TITLE: FAMILY GUY - VOLUME SIX
DVD Release Date: October 21, 2008 (20th Century Fox Home Entertainment)
Number of Discs: 3
Number of Episodes: 12
Running Time: Approx. 274 minutes
Runtime of Special Features: Approx. 3 hours
Languages, Subtitles, Closed Captioning: English; Closed-captioned; Spanish and French subtitles
Special Features: Commentaries (every episode); Deleted Scenes; 100th Episode Special; Family Guy Live! - “Just For Laughs”; Peter Shin Draws Lois Featurette; The Making of the 100th Episode Featurette; Favorite Scenes; Music Video
The Griffins are back! Volume Six of Family Guy brings you 12 more episodes of the series in a three disc DVD set. The set contains all of the episodes of the series that aired between March 25, 2007 (“No Meals on Wheels”) and January 13, 2008 (“McStroke”), except for the previously released episode “Blue Harvest.” The set contains many hilarious moments, along with a long list of special features.
Memorable Episodes / Notable Guest Stars:
The set begins with “No Meals on Wheels,” where Peter opens up a new restaurant and Joe sees it as the perfect place for people like him, which Peter assumes to mean fellow police officers. But that isn’t quite what Joe has in mind. In “Boys Do Cry,” it is discovered that Stewie may be possessed by the devil (are they just now thinking this?) and the family escapes to the one place where they will never face scrutiny: Texas. Chris gets kicked out of school in “No Chris Left Behind.” Lois becomes mayor in “It Takes a Village Idiot, and I Married One,” but can she handle the job? In “Meet the Quagmires,” Death takes Peter back in time... and really screws things up!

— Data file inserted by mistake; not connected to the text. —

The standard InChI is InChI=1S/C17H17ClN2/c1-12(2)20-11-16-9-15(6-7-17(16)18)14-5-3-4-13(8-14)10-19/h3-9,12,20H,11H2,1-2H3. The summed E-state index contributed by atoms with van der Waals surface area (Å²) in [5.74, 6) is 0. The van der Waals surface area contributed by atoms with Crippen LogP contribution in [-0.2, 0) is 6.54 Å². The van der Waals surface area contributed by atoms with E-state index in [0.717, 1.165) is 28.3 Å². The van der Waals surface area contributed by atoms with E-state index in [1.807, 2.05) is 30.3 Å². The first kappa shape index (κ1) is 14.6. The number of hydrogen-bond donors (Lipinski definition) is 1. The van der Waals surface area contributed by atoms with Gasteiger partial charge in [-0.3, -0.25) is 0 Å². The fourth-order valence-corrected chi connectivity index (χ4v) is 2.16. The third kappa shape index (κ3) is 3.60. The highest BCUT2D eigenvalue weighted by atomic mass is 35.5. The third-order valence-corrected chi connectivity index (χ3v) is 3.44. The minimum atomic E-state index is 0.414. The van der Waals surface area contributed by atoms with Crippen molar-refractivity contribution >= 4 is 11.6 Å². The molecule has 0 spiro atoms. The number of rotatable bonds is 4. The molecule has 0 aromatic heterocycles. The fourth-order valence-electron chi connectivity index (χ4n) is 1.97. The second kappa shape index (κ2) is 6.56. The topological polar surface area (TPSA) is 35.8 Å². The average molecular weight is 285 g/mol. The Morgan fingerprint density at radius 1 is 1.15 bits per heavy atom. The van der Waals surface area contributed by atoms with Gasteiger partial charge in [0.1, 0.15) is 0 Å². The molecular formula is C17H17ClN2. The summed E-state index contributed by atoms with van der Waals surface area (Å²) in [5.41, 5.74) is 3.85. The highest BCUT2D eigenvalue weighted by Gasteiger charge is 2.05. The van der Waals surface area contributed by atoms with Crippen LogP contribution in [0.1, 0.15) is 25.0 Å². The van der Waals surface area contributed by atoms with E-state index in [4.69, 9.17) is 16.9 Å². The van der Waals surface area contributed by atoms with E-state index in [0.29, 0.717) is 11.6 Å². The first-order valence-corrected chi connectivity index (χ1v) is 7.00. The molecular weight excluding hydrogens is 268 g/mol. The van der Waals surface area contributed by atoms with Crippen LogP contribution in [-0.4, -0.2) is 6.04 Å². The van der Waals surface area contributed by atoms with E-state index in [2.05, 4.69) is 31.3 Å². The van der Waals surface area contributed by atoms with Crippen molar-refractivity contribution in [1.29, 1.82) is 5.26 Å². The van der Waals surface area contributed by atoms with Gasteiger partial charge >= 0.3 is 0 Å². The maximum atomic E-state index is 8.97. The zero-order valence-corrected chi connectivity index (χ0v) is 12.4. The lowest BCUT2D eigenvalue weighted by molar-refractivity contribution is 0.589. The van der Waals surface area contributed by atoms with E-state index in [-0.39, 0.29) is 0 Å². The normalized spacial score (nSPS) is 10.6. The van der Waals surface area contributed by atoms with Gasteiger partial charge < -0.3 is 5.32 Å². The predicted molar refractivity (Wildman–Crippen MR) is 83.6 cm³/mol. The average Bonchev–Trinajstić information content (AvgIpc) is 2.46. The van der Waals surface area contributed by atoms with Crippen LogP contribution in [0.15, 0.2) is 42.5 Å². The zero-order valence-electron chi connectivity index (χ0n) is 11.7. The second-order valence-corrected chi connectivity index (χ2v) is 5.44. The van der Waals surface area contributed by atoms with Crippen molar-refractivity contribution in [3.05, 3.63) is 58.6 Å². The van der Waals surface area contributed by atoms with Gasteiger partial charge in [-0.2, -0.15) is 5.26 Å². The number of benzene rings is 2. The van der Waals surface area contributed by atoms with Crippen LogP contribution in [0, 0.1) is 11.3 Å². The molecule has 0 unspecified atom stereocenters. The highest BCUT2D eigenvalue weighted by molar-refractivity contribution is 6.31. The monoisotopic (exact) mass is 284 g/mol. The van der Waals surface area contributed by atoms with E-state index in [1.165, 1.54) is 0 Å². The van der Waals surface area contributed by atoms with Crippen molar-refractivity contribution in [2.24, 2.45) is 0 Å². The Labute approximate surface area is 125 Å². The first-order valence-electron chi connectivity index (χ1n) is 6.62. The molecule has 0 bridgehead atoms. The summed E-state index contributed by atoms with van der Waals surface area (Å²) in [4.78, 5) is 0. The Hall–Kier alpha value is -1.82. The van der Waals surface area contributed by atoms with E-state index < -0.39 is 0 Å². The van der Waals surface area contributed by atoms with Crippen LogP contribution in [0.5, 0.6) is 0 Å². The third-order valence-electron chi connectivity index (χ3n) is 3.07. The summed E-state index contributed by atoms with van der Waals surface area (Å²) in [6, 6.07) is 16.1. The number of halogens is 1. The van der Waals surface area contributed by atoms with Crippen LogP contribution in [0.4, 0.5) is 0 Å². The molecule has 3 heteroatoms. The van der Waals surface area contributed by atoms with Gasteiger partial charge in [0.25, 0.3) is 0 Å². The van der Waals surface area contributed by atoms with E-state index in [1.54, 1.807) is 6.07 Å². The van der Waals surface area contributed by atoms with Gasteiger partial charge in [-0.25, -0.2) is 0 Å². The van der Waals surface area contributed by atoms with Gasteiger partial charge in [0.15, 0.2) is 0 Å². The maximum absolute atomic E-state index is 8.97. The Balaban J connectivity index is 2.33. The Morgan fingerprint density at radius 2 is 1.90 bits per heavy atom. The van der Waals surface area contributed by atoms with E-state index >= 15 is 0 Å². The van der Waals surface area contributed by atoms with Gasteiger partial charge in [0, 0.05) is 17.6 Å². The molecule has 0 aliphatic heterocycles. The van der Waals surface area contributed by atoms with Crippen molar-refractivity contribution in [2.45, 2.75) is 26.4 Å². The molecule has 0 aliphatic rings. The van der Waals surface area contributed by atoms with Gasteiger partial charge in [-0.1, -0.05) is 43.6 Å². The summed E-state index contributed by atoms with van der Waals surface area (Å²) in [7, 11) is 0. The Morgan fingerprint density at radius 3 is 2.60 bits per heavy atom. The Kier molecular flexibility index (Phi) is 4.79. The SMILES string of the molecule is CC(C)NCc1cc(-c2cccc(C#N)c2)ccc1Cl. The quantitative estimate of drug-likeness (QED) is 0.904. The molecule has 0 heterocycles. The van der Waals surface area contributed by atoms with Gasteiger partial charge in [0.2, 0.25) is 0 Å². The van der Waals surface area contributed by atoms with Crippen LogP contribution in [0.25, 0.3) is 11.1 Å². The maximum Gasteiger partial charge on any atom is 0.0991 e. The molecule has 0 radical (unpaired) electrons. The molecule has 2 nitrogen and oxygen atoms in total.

Brian moves out in “Movin’ Out (Brian’s Song),” but he is bringing in an obnoxious roommate--Stewie. Joe gets a leg transplant and can walk again in “Believe it or Not, Joe’s Walking on Air.” Somebody might end up dead in the episodes “Stewie Kills Lois” and “Lois Kills Stewie.” It is discovered that Peter may be an illegal alien in “Padre de Familia,” which doesn’t help the fact the he is fighting against illegal immigration. In “Peter’s Daughter,” Peter is determined to be a good father to Meg once and for all after she comes out of a coma. But will he seriously do that? Finally, Peter has a stroke after eating too many hamburgers in “McStroke.”
We have many guest voices on these episodes, including Bill Engvall, Phyllis Diller, Keith Olbermann, Neil Patrick Harris, Jamie Farr, Simon Cowell, Paula Abdul, Randy Jackson, Ted McGinley, and Ricardo Montalban
For the most part, the packaging for this set is consistent with the previous sets. We still have the slim cases for all of the DVDs inside the outer box. But for some reason, they have decided to add an extra box outside the outer box that was already there. Sound confusing? Well, basically there is just a box that slides over the top (or bottom) of the box that holds the discs. Basically, this outer box is just solid red and has the Family Guy logo cut out on it, and we see all of the faces of the main characters inside the logo. But if you pull out the box, you’ll get another box that has the main characters and most of the supporting characters in the background, with a blue Family Guy logo. Inside THAT box, you’ll find the three slim cases (basically one for each disc). Each slim case shows a picture from a “fight” that is about to occur: Peter vs. Giant Chicken (Disc 1), Stewie vs. Lois (Disc 2), and Peter vs. Joe (Disc 3). When you open the slim case, you get to see inside and on the disc artwork how the battle turns out. It is very creative! The back of each slim case lists all of the episodes on the particular disc, with original airdates and commentary information. Disc 1 contains five episodes, Disc 2 contains six episodes, and Disc 3 contains just one episode (but most of the special features).
Menu Design and Navigation: